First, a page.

There is not much data on this. Several HIV patients have reported mild symptoms and recovery. However added caution is advised as they may be at greater risk of complications. Based on studies of Dengue fever, it is possible that immunocompromised patients will have an atypical presentation of the virus.


How is Zika diagnosed?

Zika infections are diagnosed via blood or urine specimens processed in a Zika-certified lab.

Infants born to a mother exposed to the virus and newborns displaying symptoms can be tested at birth.

Do I need to be tested?

The CDC recommends testing only if:

  • You have symptoms of Zika OR are a pregnant woman with or without symptoms


  • You lived in or travelled to an area with Zika, or had sex with a person who lived in or travelled to an area with Zika.

How long does it take to get the test results?

In the US, testing for Zika can take up to 2-4 weeks.

Zika and Pregnancy

What birth defects can Zika cause?

Zika is most devastating to the unborn - it causes birth defects which can include microencephaly and brain malformation.

When is Zika most likely to affect the developing fetus?

We don't know. .Women should take precautions to avoid exposure to the virus throughout their entire pregnancy.

What is microencephaly?

Babies with microencephaly are born with a smaller skull and brain. This can cause medical issues like seizures, mental retardation, vision problems, difficulty swallowing, and problems with balance and coordination. Developmental issues like delayed speech and motor function are common. It can also cause dwarfism.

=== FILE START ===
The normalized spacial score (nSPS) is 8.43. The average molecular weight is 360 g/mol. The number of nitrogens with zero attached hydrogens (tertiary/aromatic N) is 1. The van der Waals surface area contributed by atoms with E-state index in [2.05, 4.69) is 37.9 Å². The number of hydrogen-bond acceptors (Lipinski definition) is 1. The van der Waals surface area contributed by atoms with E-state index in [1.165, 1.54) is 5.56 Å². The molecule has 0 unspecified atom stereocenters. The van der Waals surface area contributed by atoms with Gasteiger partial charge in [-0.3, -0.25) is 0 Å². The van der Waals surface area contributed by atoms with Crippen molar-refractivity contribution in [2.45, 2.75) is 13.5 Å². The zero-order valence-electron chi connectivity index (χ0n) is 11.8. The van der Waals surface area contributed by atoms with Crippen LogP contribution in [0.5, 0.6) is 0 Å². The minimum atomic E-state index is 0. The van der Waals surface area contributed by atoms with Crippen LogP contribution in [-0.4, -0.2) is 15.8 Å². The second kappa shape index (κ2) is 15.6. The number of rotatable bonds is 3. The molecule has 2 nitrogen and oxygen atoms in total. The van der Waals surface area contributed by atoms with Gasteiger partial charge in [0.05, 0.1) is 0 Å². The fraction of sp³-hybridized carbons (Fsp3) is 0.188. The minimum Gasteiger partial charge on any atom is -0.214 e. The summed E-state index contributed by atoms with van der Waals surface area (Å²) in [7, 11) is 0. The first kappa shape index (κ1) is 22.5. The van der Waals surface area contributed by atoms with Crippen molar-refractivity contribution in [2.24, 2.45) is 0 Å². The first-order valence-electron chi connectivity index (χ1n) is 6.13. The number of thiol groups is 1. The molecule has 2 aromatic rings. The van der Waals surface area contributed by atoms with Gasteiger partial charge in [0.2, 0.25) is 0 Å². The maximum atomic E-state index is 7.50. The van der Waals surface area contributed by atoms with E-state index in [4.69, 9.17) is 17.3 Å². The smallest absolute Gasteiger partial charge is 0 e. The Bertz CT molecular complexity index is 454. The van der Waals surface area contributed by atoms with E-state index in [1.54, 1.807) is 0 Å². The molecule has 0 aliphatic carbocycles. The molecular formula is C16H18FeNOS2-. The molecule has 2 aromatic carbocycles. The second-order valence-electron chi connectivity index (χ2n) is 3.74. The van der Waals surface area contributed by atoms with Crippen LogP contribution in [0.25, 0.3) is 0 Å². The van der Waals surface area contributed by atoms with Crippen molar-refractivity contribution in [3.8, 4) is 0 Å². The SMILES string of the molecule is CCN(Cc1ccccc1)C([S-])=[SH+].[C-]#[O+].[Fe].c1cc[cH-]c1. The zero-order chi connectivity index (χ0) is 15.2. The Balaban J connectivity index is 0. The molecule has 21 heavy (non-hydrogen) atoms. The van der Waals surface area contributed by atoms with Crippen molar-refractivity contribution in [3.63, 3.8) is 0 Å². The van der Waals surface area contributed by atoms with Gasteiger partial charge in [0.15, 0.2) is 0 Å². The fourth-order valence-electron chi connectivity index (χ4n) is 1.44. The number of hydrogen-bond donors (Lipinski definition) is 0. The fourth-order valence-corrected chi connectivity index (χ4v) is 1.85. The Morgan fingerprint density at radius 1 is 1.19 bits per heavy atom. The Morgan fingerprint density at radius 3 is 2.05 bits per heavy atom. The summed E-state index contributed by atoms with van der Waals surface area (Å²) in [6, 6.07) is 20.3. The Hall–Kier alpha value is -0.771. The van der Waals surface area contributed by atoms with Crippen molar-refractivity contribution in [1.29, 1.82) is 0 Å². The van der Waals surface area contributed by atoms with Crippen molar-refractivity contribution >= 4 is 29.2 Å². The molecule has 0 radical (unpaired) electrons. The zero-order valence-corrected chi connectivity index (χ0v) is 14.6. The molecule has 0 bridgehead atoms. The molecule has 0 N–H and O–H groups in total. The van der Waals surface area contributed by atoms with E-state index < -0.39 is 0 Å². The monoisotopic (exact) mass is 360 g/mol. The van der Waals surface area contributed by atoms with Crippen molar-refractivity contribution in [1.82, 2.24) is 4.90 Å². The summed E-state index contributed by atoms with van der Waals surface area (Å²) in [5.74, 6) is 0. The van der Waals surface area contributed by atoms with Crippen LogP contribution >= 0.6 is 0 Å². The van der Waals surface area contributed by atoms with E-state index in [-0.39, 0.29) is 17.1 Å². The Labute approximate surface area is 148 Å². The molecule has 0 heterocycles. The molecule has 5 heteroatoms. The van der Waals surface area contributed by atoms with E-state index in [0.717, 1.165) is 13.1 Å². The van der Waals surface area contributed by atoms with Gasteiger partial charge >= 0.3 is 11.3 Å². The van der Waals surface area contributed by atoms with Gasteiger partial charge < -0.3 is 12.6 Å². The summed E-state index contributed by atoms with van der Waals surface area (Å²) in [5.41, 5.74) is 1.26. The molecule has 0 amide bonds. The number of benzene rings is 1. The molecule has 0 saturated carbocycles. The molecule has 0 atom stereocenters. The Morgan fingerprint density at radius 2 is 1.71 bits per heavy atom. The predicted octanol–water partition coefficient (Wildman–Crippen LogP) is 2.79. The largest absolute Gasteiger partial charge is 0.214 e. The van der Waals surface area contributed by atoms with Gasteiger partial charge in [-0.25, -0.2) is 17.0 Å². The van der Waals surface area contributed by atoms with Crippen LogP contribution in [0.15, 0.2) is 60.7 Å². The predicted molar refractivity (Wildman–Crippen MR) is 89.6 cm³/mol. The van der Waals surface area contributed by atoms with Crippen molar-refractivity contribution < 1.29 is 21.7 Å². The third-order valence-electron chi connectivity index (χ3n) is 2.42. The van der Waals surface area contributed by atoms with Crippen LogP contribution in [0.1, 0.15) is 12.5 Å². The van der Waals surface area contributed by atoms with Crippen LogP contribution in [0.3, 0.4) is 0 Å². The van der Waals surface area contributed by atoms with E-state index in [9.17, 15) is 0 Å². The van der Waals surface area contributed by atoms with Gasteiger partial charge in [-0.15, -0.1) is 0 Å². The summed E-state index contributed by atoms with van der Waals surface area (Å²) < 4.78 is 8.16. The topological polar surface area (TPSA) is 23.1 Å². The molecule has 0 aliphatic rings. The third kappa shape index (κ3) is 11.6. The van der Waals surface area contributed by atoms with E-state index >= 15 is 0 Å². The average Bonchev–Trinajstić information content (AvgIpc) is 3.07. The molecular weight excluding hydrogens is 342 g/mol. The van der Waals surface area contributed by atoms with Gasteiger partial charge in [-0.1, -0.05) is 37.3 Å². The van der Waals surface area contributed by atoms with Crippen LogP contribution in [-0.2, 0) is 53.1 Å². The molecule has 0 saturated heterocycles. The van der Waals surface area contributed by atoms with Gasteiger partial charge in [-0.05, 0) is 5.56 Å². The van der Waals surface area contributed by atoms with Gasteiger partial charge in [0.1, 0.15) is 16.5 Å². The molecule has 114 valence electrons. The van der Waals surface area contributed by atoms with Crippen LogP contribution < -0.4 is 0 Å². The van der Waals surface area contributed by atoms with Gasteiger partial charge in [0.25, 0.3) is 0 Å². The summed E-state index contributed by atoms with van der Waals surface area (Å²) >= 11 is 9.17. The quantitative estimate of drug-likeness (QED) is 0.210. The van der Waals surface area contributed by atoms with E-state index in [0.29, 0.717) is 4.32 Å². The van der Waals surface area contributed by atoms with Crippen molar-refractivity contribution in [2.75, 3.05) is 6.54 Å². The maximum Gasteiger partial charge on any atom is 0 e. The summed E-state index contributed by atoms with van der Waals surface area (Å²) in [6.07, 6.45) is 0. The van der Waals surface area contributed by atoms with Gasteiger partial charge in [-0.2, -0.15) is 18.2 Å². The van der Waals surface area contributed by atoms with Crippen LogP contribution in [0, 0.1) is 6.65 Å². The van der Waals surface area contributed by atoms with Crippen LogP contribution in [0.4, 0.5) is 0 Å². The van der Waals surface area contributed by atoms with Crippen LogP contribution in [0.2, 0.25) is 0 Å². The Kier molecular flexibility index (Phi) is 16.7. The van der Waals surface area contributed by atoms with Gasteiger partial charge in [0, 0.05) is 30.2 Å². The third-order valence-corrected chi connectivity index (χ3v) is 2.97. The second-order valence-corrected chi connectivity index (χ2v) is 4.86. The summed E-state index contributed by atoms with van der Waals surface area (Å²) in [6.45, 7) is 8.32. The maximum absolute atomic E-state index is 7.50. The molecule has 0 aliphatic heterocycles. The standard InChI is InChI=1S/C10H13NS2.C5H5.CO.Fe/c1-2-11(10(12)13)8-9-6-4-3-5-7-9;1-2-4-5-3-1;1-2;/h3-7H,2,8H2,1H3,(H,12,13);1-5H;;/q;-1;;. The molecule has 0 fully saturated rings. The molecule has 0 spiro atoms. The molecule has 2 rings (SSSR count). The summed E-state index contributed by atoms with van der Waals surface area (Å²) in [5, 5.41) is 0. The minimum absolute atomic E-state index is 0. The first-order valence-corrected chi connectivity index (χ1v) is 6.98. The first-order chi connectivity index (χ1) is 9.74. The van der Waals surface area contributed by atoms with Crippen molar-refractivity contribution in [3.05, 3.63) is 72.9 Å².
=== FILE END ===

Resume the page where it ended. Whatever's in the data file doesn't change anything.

What do Zika babies look like?

The image below shows the typical appearance of a baby with microencephaly, along with some notes on how they are affected.

zika baby - microencephaly

What is the prognosis for babies with microencephaly?

It depends on how severely they are affected. In extreme cases they can have difficulty breathing or swallowing, which can be life threatening.

Will a Zika baby grow up to lead a normal life?

While microencephaly is a lifelong condition, the long-term prognosis depends upon the severity. Some babies who are mildly affected have a smaller head size but are perfectly normal in other respects.

More about microencephaly -



What are some complications of Zika Virus?

While the virus can have a devastating effect on the unborn, most Zika victims experience only mild symptoms or none at all. However the virus has in rare cases been linked to and is suspected to potentially cause certain neurological disorders. These are rarely permanent, but can last for months. They include:

  • Guillain-Barre syndrome - a disease where the immune system attacks nerve cells, causing muscle weakness and sometimes paralysis.
  • Sensory polyneuropathy - numbness, weakness and pain in peripheral nerves (extremities.)
  • Acute myelitis - an inflammation of the spinal cord.
  • Meningoencephalitis - inflammation of the brain and surrounding tissues.

Can Zika be fatal?

Zika fatalities are rare and generally involve the elderly and/or those with pre-existing medical conditions.


How is Zika treated?

Zika fever is treated through supportive care. Patients are advised to rest, drink plenty of water, and use common over-the-counter medications like Acetominophen to relieve fever and pain.

When will there be a vaccine?

In August 2016, the NIH began testing an investigational Zika vaccine in humans. We do not know when a vaccine will be developed and become publically available.


How can I prevent Zika?

  • Avoid travel to regions where the virus is prevalent.
  • Use effective insect repellents. The CDC recommends products containing Picaridin, DEET, Oil of Lemon Eucalyptus or IR3535.
  • If you or your partner may have been exposed to the virus, practice safe sex. Both men and women can transmit the disease. If you're planning a pregnancy, this page has recommendations on how long to wait after exposure to the disease.
  • It is likely that Zika will continue to spread north to other locations. Take common sense steps to prevent mosquitoes where you live.


Sources and Further Reading:

CDC - Zika virus information, maps and updates from the US Centers for Disease Control.

WHO - Tips from the World Health Organization

ECDC - European Centre for Disease Prevention and Control

Consult with your medical provider if you are ill or think you may have been exposed to Zika virus.